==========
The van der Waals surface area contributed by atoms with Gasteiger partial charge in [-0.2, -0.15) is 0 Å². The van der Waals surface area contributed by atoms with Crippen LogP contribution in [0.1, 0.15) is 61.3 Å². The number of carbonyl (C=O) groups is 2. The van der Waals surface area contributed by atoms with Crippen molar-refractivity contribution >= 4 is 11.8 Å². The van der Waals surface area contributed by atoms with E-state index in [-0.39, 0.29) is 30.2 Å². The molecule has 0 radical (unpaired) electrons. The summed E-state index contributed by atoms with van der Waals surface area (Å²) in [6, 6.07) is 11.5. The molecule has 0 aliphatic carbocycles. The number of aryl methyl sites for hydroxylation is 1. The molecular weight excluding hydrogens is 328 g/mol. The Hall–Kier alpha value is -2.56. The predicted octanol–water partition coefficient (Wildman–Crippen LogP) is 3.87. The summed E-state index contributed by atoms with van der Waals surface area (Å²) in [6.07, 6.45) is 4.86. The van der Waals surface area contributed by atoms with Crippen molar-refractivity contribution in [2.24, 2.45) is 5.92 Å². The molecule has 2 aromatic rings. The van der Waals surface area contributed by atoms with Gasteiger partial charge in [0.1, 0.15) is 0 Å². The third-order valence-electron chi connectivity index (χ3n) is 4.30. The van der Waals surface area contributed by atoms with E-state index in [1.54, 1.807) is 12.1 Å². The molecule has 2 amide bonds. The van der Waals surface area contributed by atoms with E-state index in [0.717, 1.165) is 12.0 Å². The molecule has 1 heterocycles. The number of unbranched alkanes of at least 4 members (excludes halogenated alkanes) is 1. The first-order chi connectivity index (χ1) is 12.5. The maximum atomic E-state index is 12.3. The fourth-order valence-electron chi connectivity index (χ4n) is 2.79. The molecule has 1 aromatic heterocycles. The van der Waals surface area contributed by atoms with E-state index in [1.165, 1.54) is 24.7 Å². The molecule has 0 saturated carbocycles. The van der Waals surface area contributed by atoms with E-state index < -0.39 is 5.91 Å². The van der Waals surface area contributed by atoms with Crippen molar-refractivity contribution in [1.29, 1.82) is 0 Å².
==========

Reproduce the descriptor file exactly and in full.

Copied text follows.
The van der Waals surface area contributed by atoms with Gasteiger partial charge in [-0.2, -0.15) is 0 Å². The van der Waals surface area contributed by atoms with Crippen LogP contribution in [0.1, 0.15) is 61.3 Å². The number of carbonyl (C=O) groups is 2. The van der Waals surface area contributed by atoms with Crippen molar-refractivity contribution >= 4 is 11.8 Å². The van der Waals surface area contributed by atoms with E-state index in [-0.39, 0.29) is 30.2 Å². The molecule has 0 radical (unpaired) electrons. The summed E-state index contributed by atoms with van der Waals surface area (Å²) in [6, 6.07) is 11.5. The molecule has 0 aliphatic carbocycles. The number of aryl methyl sites for hydroxylation is 1. The molecular weight excluding hydrogens is 328 g/mol. The Hall–Kier alpha value is -2.56. The predicted octanol–water partition coefficient (Wildman–Crippen LogP) is 3.87. The summed E-state index contributed by atoms with van der Waals surface area (Å²) in [6.07, 6.45) is 4.86. The van der Waals surface area contributed by atoms with Crippen molar-refractivity contribution in [2.24, 2.45) is 5.92 Å². The molecule has 2 aromatic rings. The van der Waals surface area contributed by atoms with Gasteiger partial charge in [0.1, 0.15) is 0 Å². The third-order valence-electron chi connectivity index (χ3n) is 4.30. The van der Waals surface area contributed by atoms with E-state index in [1.54, 1.807) is 12.1 Å². The molecule has 2 amide bonds. The van der Waals surface area contributed by atoms with E-state index in [0.717, 1.165) is 12.0 Å². The molecule has 1 heterocycles. The number of unbranched alkanes of at least 4 members (excludes halogenated alkanes) is 1. The first-order chi connectivity index (χ1) is 12.5. The maximum atomic E-state index is 12.3. The fourth-order valence-electron chi connectivity index (χ4n) is 2.79. The molecule has 1 aromatic heterocycles. The van der Waals surface area contributed by atoms with E-state index in [1.165, 1.54) is 24.7 Å². The molecule has 0 saturated carbocycles. The van der Waals surface area contributed by atoms with E-state index < -0.39 is 5.91 Å². The van der Waals surface area contributed by atoms with Crippen molar-refractivity contribution in [1.29, 1.82) is 0 Å².